The Batman Director Matt Reeves Explains Why He Couldn't Direct A Marvel Film

Perhaps more so than any other superhero out there, "Batman" movies come loaded with all sorts of extra scrutiny from fans and casual audiences alike. The franchise is littered with examples of bold creative swings gone horribly wrong, auteur directors putting their indelible stamp on the franchise that reverberates to this day, and the fraught circumstances that dogged director Zack Snyder and prevented him from exercising true creative freedom on the theatrical cut of "Justice League." When filmmaker Matt Reeves stepped up to direct the project that would eventually become "The Batman" in the form that we're now set to watch in theaters, reactions among those who've followed Reeves' career to this point took the form of near-universal anticipation. Here was yet another chance for a distinctive, opinionated, and visionary storyteller to take their own unique approach to a classic comic book character which naturally lends itself to various interpretations.

By all accounts, Reeves was perfectly able to realize his original ideas for the film exactly the way he envisioned, even with DC still moving forward with Ben Affleck's version of the character at the same time. In fact, Reeves has previously mentioned that the first time he met with DC brass, he initially turned them down over a difference in opinion over what direction to take the character. The fact that the studio brought him on anyway speaks volumes about the level of trust and comfort they had in the "Planet of the Apes" director. As they should!

So with all that in mind, would Reeves ever be interested in switching sides, as fellow DC filmmaker James Gunn has done to incredible success between "Guardians of the Galaxy" and both "The Suicide Squad" and "Peacemaker," and plying his trade with Marvel? Well, the answer's a little ... complicated. As you might expect, a filmmaker used to as much freedom as Reeves — as proven by movies like "Dawn of the Planet of the Apes" and "War for the Planet of the Apes," two largely moody, depressing, and shockingly thoughtful blockbusters that don't exactly hold much four-quadrant appeal — expresses some hesitation over whether or not he'd actually be a good fit for the Marvel Cinematic Universe. Check out his full comments below.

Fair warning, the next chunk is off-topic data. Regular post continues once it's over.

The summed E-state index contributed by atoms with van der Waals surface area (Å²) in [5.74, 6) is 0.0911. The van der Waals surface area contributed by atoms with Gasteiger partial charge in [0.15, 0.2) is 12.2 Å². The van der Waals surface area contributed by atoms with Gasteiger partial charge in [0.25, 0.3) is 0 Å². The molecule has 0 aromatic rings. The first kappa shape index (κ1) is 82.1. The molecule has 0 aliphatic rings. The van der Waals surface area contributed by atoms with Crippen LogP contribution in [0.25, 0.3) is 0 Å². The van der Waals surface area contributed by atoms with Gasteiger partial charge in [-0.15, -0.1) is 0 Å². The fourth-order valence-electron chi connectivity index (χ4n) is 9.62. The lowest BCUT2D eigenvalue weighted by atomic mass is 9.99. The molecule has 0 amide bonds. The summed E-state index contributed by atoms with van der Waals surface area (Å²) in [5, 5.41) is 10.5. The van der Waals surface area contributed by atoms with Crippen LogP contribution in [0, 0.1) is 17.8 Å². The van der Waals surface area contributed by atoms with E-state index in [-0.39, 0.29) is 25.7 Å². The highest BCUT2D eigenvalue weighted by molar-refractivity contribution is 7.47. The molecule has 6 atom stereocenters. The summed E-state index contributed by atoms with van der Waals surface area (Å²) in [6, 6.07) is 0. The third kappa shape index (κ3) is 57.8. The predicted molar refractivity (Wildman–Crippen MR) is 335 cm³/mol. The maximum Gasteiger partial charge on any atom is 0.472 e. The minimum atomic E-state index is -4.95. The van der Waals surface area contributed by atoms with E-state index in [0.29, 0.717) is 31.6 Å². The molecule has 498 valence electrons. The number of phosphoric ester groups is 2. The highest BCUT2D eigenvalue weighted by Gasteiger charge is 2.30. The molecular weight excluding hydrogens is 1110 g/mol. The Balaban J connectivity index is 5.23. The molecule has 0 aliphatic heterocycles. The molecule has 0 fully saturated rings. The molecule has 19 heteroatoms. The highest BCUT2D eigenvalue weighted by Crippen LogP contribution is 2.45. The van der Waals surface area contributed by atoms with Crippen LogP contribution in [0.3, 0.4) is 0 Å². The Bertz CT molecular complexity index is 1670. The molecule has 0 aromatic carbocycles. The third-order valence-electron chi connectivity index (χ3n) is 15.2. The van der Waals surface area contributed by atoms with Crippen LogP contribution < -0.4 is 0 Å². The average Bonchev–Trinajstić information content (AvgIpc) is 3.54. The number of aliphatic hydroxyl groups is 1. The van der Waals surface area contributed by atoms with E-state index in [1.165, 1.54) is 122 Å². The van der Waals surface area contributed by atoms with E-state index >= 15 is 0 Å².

'I don't think they would be happy with me'

For any Marvel fans who have watched the thrilling marketing cycle for "The Batman" with slightly envious eyes, formulating fan-casts in the hopes that Matt Reeves might be a good fit for something at the other major superhero studio in town, I may have some bad news for you.

In a wide-ranging profile with Variety, Reeves explained his initial hesitance to find his way onto the blockbuster scene after making his feature film debut with 2008's found-footage monster movie, "Cloverfield." Naturally, the topic of directing Marvel movies came up, since they are far and away the biggest, most consistent, and definitely most profitable superhero studio around. But according to Reeves, that fit might not be the best one for either party involved. Here's what he had to say.

"I have such respect for Kevin Feige and also for the [Marvel] filmmakers. But to be honest with you, I just don't know how I would make my way through that. There has to be some level of discovery for me, where I have some freedom to find my way. If I have to come into something that's already set too firmly, then I think I would get lost. And I don't think they would be happy with me either."

Lower your weapons and resist the urge to blow this out of proportion, folks. The downright diplomatic comments are par for the course when it comes to DC directors addressing working for Marvel, threading the needle perfectly between a hefty deference for the inarguably talented people who make those movies, and his refreshingly honest thoughts on whether he's able to see himself fitting in with Marvel's much different filmmaking process. It's undeniable that Marvel tends to approach filmmakers who are able to work within the confines of what Feige and his creative team have already loosely established — we've seen what happens when that process proves too difficult for some. Given the amount of freedom Reeves has already stated he enjoyed while making "The Batman," I'm not sure what other answer anyone could've expected here.

Marvel's loss, however, is certainly everyone else's gain. "The Batman" is already shaping up to be one unforgettable experience and fans will soon be able to find out for themselves. "The Batman" comes to theaters tomorrow, March 4, 2022.